In my opinion, the rallies and videos are not isolated and are representative of a much larger percentage of conservatives than most intelligent Republicans care to admit. What the rallies, led by Palin mostly, highlight is that there is a deep rooted river of racism that is alive and well – and it’s starting to boil to the surface. What is even more ridiculous is that Muslim’s have become a whipping boy – replacing African Americans as the new focus of vile hatred. Today in America (and in England, and in Canada) it would be easy to assume that there is absolutely nothing wrong with hating on Muslims. Why is that OK? Why is no one bothered by that? Why are more conservative voters not speaking out? Republican leaders that do speak out (or who have pledged support for Obama) get totally slammed by the conservative media “it’s because he’s black” Rush Limbaugh on Colin Powell.

    Democrats have their fair share of crazies – but the far right Republicans breed and disseminate hatred and fear while the rest of the party does nothing to distance themselves or to speak out. Just my two cents.


    This article describes exactly how I feel about the election. I do want to bring up a couple of other things because I’m tired of hearing about all of the racist republicans. Do I believe that there is a “deep rooted river of racism that is alive and well” in this country? No. I believe that there will always be people that belong to extreme groups with crazy ideas concerning any issue. This idea of a widespread “vile hatred” illustrates perfectly my number one issue with the democratic party. From what I’ve seen, democrats seem to generally dislike most americans and consider them to be ignorant and or racist. Let us not forget sexism, which brings me to the attitudes of far left democrats. I was always led to believe that the democratic party was more fair to women, soccer moms, single moms, respecting a woman’s right to choose over the life of an unborn child. But what happens when there finally comes a woman who has a good chance of becoming president? Hiliary Clinton was torn to shreds by her own party members during the primaries. I not a big fan, but even I was disturbed. She was constantly mocked in the liberal media. I guess I shouldn’t be surprised that Sarah Palin is getting the same treatment. Sorry Matt, perhaps Felicity and I should take this discussion somewhere else. 🙂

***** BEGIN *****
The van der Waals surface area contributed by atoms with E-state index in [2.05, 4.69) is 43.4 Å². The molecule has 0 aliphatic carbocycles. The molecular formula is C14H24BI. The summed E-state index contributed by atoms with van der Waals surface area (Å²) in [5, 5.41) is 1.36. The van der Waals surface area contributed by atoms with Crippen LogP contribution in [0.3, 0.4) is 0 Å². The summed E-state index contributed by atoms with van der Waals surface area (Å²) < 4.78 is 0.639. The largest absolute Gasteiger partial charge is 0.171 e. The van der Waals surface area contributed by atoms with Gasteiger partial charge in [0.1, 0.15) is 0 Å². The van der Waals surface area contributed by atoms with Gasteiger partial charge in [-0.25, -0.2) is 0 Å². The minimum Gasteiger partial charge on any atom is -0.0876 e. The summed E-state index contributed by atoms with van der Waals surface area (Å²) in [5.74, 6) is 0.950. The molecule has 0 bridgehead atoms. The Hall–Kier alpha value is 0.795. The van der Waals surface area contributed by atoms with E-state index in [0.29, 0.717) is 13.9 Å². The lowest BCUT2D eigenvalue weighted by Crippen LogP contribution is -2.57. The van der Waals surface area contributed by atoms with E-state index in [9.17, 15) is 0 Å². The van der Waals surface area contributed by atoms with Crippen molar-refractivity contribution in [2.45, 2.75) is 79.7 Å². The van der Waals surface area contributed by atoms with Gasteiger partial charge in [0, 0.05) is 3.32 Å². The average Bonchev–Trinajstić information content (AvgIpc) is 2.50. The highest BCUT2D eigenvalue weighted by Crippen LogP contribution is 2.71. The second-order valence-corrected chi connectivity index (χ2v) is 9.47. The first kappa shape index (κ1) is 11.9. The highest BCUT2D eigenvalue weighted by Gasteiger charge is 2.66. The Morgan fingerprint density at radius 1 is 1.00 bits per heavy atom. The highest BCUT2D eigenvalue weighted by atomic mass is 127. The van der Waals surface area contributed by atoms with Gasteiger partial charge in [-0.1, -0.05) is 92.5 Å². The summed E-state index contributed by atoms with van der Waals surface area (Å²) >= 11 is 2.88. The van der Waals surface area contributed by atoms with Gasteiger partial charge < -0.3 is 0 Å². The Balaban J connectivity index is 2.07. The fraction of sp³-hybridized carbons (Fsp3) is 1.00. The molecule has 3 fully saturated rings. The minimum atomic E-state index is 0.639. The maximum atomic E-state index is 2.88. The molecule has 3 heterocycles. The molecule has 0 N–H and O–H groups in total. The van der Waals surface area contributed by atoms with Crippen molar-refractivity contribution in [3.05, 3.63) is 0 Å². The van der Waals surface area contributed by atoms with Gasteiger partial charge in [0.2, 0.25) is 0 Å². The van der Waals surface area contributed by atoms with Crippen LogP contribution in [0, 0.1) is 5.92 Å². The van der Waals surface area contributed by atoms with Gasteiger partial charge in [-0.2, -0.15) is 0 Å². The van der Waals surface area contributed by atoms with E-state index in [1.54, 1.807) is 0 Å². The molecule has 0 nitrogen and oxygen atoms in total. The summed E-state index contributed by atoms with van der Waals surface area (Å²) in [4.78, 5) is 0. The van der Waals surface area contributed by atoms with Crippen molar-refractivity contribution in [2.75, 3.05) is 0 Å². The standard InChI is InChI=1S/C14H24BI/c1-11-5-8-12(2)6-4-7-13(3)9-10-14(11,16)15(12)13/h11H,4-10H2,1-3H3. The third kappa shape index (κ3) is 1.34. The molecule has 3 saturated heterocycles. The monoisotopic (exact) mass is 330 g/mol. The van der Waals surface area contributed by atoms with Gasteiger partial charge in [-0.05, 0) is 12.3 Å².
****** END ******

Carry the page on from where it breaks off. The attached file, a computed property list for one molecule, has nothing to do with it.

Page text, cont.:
8. “[…] democrats seem to generally dislike most americans and consider them to be ignorant and or racist.”
    You’re conflating Americans and Republicans.

    “But what happens when there finally comes a woman who has a good chance of becoming president? Hilary Clinton was torn to shreds by her own party members during the primaries.”
    And John McCain called her an “uppity woman,” yet chose a woman as his running mate, after it was revealed that Obama had not chosen Hillary as his. Wow. And he chose a COMPLETELY unqualified woman, to boot. That seems to imply he chose her purely for her sex, to steal dems who were torn up about Hilary’s loss. Well, that plan seems to have backfired. No self-respecting woman would vote for a party just because they have a female running mate. We’re better than that.
    Accusing the far left of being sexist because of Hilary’s treatment is ludicrous. For one, the most leftist senators were not the ones treating her poorly, and for two, the Republicans treated her much worse than ALMOST any democrat.

    Basically, your arguments are weak. I think it’s unfair to attack Matt’s arguments as being disrespectful of your own in some way when you provide little to debate in the first place. And ending each message with a smiley face doesn’t make the content any less snippy, it just makes it look like you want us to believe it isn’t. I’m being snippy, but at least I’m honest. Maybe you guys are friends and I’ll be getting a cease-and-desist order in my mailbox son, but I was just getting annoyed and had to say something.

  9. And I apologise for the typos.

  10. Don’t apologies, I have spell check, and still can’t spell simple words correctly. Thanks for the comments Kira. I am glad that you have found the blog interesting enough to follow from time to time.
    In response to Jessica’s comments, there is a general inconsistency to your arguments. For starters, there seems to be a general lack of understanding of my original thesis, as well as a fundamental misunderstanding/misinformation regarding the process of the nomination. I would go over each issue raised point for point, but as none of my previous attempts to engage dialogue have been reciprocated, I will content myself with simply pointing out to the fact that my original thesis has been validated by the simplistic reductionist accusations. This is NOT meant as a slur upon your character, so please don’t take it that way. I do not fault individuals for being caught up in the matrix of a dichotomous political system, or within the paradigms of constructed language that exist and are utilized to frame systems and situations. I just hope that through providing alternative paradigms, supported by information and critical insight, I will effectively engage individuals at a personal level, thus eliciting some form of personal introspection. If individuals to not take up the challenge, and instead hurl epitaphs back in an effort to ease their own egos.
    Remember, this is not a slight against you, just a criticism of the paradigm in which you find yourself. Big difference.